News captures the real-time vibe of your organization, and provides a place for you to share stories and successes. It enables your culture heroes, leaders, and experts to share stories that reflect and amplify your culture and values.
In that spirit, we've compiled a list of tips, ideas and best practices relating to configuring (System Admins) and maintaining (News Editors and Reporters) a successful and engaging News view for your organization.
Table of contents
- Enlist a vibrant News team
- Set a content strategy
- Create engaging content
- Take advantage of built-in tools and features
- Use an editorial calendar
- Use templates for recurring articles
- Think of News as the living historical record of your organization
Enlist a vibrant News team
Tips for creating a your News team
- Make sure you have a great Editor in charge. Someone to energize the team of Reporters and ensure a good balance/cadence of engaging content.
- Organizations with a single Reporter end up with less engaging and less sustainable News content. You need a team of people to do this well. For organizations under 250 employees we suggest at least 5 Reporters. Double that if you are larger.
- Strive for diversity in your News team. The most engaging News views are created by diverse editorial teams, so look for people with a distinct points of view as well as a passion for your company.
- Favour energy and voice over writing experience. Recruit people at different locations and from different parts or your company. Use News to bridge your organizational silos.
- Find your culture champions! Choose people that are passionate about what you do; the goal is for them to regulalry share 'little' stories - ones that will show the human side or shine a light on a little-known area of your organization
- Recruit some experts. They can provide valuable insights that help keep News interesting and balanced. This group enjoys sharing industry news, updates on what your competitors are doing, best practices, etc.
- Give your leaders a voice. Frequent articles from your senior leaders are an important component of a great News view. Note that it is easy for someone to draft a News Article for your CEO to review and publish in his/her name.
Alternate ideas for assigning Reporters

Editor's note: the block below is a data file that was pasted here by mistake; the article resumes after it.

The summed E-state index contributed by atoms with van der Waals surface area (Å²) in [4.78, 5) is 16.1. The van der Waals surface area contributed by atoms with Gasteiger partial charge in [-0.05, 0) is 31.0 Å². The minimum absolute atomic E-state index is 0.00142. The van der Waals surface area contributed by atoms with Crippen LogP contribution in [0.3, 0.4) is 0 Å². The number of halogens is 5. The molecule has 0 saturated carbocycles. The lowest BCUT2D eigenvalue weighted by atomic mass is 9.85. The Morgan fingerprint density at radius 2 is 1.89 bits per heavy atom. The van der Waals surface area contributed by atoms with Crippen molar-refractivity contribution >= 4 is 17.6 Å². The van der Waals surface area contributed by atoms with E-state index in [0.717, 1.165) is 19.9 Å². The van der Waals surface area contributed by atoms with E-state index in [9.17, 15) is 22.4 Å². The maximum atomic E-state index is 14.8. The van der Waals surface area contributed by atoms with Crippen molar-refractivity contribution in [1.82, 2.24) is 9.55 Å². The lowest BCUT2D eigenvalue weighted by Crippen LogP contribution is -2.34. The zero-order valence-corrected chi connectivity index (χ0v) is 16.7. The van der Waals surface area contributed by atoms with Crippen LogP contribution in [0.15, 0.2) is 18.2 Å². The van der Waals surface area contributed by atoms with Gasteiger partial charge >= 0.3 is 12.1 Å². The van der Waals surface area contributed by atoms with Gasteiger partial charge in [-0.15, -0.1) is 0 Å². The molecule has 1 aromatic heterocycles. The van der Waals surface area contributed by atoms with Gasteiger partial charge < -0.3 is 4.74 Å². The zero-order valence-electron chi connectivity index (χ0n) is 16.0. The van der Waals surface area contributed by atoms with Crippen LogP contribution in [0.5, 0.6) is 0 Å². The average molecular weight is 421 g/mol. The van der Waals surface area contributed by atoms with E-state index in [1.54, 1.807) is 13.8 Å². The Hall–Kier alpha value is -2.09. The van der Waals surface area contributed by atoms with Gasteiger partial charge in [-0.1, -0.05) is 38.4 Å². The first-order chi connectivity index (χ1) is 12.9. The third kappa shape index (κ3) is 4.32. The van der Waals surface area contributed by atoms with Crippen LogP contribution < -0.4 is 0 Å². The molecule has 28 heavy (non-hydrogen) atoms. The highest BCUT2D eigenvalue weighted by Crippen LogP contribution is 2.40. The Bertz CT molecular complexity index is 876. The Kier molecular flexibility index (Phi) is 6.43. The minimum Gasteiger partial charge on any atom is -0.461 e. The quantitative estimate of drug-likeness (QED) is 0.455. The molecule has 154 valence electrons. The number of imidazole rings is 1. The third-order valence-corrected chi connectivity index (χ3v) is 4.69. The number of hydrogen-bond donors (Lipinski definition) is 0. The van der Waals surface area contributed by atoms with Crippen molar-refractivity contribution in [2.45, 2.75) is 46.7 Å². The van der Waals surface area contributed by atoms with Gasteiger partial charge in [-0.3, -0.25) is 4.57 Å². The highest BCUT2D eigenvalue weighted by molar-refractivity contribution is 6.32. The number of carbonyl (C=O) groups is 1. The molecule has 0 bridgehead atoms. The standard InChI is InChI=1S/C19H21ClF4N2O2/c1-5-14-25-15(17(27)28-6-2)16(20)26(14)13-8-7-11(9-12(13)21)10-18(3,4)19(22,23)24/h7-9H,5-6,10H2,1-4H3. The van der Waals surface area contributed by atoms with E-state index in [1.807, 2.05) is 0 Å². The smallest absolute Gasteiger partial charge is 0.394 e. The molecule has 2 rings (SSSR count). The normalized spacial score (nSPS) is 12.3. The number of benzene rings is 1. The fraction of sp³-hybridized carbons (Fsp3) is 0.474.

- Making your whole company Reporters is an approach that can work even for larger customers. However, even when everyone is a Reporter, you still need to assign some committed Reporters to be on-point for keeping everyone abreast of the latest happenings and maintaining the story cadence prescribed by your editorial team.
- Regularly rotate your News Reporters or assign "Guest Reporters" on a month-to-month basis. Changing things up every once in a while by subbing in a new voice from a different corner of your company is a great way to keep things fresh.
Set a content strategy
News is where you will share news, announce initiatives, and celebrate success across your organization. A vibrant News view drives user engagement and becomes a key catalyst for your workplace culture. Here are some strategies to consider as you bring your News view to life.
- Reflect your values
News is where your workplace culture lives, day to day. And, at the heart of your culture lie your workplace values. News is a place to celebrate and reinforce those values and your brand. Make sure everyone on your News team understands what the desired values are, and then find ways to reflect and highlight them in the stories your share.
- Target your audience
Think through who you are publishing to. If you are a large organization, publish some materials for specific audiences like "Manufacturing" or "France". Never publish items to the full organization that are only of interest to a specific group -- target that group specifically.
- Share your workplace stories
Nothing engages and connects better than real stories "from the frontlines". Use Reporters from different parts of your organization to share stories of local successes and facts. Help the development team in California understand how an early customer in Germany is using the latest feature. Share with everyone what happened at the company outing in London.
- Set your cadence
Declare how often you will publish org-wide stories, and what your expectation is for your team of Reporters to deliver stories from the perspective of their region/department. Overall, you want to be publishing many News Items per week. Our best News Editors roll this all up into a content calendar.
Content strategy resources: To view a content strategy webinar (hosted by Jostle) that includes tips for building a content plan, campaign ideas, examples from customers, and more, please go here (and to see the sample campaign plan covered in the webinar, please go here).
Create engaging content
- Publish News items frequently. Our News data shows that our most engaged customers publish new News items on a daily basis.
- Encourage your Reporters to publish "small" stories often. Get them to find and share interesting facts, fascinating people, customer feedback, team accomplishments, etc. from their region or department. These kinds of "real human" stories will make your News more interesting.